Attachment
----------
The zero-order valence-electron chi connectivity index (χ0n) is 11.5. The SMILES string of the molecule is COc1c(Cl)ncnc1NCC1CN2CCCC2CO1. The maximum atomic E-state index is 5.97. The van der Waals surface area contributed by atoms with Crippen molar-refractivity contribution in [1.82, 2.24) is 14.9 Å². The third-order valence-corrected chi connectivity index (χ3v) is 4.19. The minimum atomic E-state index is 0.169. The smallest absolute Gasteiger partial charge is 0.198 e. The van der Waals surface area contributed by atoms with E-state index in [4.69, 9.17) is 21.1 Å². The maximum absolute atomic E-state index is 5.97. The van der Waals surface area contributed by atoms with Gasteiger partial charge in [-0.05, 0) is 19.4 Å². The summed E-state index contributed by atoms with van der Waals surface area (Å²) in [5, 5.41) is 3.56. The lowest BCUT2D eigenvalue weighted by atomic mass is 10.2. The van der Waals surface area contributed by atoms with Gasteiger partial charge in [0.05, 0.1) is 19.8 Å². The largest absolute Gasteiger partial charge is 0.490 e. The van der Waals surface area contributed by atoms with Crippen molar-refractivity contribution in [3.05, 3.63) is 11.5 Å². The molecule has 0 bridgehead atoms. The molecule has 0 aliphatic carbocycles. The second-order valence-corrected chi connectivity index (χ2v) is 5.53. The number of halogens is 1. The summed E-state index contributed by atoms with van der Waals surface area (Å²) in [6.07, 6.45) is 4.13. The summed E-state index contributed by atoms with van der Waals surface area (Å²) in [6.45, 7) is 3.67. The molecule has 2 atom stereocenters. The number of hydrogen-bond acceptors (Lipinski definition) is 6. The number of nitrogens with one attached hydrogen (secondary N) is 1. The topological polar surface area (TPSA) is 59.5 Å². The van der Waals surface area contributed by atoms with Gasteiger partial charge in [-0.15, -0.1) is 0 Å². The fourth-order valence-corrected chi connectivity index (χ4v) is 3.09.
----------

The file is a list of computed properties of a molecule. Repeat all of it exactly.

The zero-order valence-electron chi connectivity index (χ0n) is 11.5. The SMILES string of the molecule is COc1c(Cl)ncnc1NCC1CN2CCCC2CO1. The maximum atomic E-state index is 5.97. The van der Waals surface area contributed by atoms with Crippen molar-refractivity contribution in [1.82, 2.24) is 14.9 Å². The third-order valence-corrected chi connectivity index (χ3v) is 4.19. The minimum atomic E-state index is 0.169. The smallest absolute Gasteiger partial charge is 0.198 e. The van der Waals surface area contributed by atoms with E-state index in [4.69, 9.17) is 21.1 Å². The maximum absolute atomic E-state index is 5.97. The van der Waals surface area contributed by atoms with Gasteiger partial charge in [-0.05, 0) is 19.4 Å². The summed E-state index contributed by atoms with van der Waals surface area (Å²) in [5, 5.41) is 3.56. The lowest BCUT2D eigenvalue weighted by atomic mass is 10.2. The van der Waals surface area contributed by atoms with Gasteiger partial charge in [0.05, 0.1) is 19.8 Å². The largest absolute Gasteiger partial charge is 0.490 e. The van der Waals surface area contributed by atoms with Crippen molar-refractivity contribution in [3.05, 3.63) is 11.5 Å². The molecule has 0 bridgehead atoms. The molecule has 0 aliphatic carbocycles. The second-order valence-corrected chi connectivity index (χ2v) is 5.53. The number of halogens is 1. The summed E-state index contributed by atoms with van der Waals surface area (Å²) in [6.07, 6.45) is 4.13. The summed E-state index contributed by atoms with van der Waals surface area (Å²) in [6.45, 7) is 3.67. The molecule has 2 atom stereocenters. The number of hydrogen-bond acceptors (Lipinski definition) is 6. The number of nitrogens with one attached hydrogen (secondary N) is 1. The topological polar surface area (TPSA) is 59.5 Å². The van der Waals surface area contributed by atoms with Gasteiger partial charge in [-0.15, -0.1) is 0 Å². The fourth-order valence-corrected chi connectivity index (χ4v) is 3.09.